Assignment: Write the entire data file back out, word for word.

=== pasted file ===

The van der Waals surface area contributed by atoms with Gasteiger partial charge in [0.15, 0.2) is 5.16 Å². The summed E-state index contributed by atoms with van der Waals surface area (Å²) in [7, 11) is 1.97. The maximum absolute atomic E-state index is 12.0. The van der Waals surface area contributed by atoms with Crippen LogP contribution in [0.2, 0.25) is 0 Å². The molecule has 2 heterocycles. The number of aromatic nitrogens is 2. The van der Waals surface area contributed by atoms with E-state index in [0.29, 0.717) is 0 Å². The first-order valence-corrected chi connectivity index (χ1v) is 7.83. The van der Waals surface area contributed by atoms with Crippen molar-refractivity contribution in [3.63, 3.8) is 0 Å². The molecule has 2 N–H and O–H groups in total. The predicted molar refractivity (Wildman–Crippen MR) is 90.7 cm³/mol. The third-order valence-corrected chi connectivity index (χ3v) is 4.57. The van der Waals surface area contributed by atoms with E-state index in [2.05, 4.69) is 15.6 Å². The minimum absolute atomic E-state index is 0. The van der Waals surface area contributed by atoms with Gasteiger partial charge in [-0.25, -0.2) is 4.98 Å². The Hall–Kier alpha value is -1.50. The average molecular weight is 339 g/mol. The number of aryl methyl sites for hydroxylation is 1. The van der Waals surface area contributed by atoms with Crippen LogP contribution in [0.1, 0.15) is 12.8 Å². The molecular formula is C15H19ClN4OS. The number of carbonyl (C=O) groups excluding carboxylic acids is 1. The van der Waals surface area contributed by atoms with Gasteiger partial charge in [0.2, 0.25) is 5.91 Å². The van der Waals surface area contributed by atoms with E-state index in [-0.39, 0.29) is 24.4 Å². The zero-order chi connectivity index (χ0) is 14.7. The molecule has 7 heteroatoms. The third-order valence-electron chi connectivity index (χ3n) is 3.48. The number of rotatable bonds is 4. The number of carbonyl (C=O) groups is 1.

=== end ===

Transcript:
The van der Waals surface area contributed by atoms with Gasteiger partial charge in [0.15, 0.2) is 5.16 Å². The summed E-state index contributed by atoms with van der Waals surface area (Å²) in [7, 11) is 1.97. The maximum absolute atomic E-state index is 12.0. The van der Waals surface area contributed by atoms with Crippen LogP contribution in [0.2, 0.25) is 0 Å². The molecule has 2 heterocycles. The number of aromatic nitrogens is 2. The van der Waals surface area contributed by atoms with E-state index in [0.29, 0.717) is 0 Å². The first-order valence-corrected chi connectivity index (χ1v) is 7.83. The van der Waals surface area contributed by atoms with Crippen molar-refractivity contribution in [3.63, 3.8) is 0 Å². The molecule has 2 N–H and O–H groups in total. The predicted molar refractivity (Wildman–Crippen MR) is 90.7 cm³/mol. The third-order valence-corrected chi connectivity index (χ3v) is 4.57. The van der Waals surface area contributed by atoms with E-state index in [2.05, 4.69) is 15.6 Å². The minimum absolute atomic E-state index is 0. The van der Waals surface area contributed by atoms with Gasteiger partial charge in [-0.25, -0.2) is 4.98 Å². The Hall–Kier alpha value is -1.50. The average molecular weight is 339 g/mol. The number of aryl methyl sites for hydroxylation is 1. The van der Waals surface area contributed by atoms with Crippen LogP contribution in [0.1, 0.15) is 12.8 Å². The molecular formula is C15H19ClN4OS. The number of carbonyl (C=O) groups excluding carboxylic acids is 1. The van der Waals surface area contributed by atoms with Gasteiger partial charge in [0.2, 0.25) is 5.91 Å². The van der Waals surface area contributed by atoms with E-state index in [-0.39, 0.29) is 24.4 Å². The zero-order chi connectivity index (χ0) is 14.7. The molecule has 7 heteroatoms. The third-order valence-electron chi connectivity index (χ3n) is 3.48. The number of rotatable bonds is 4. The number of carbonyl (C=O) groups is 1.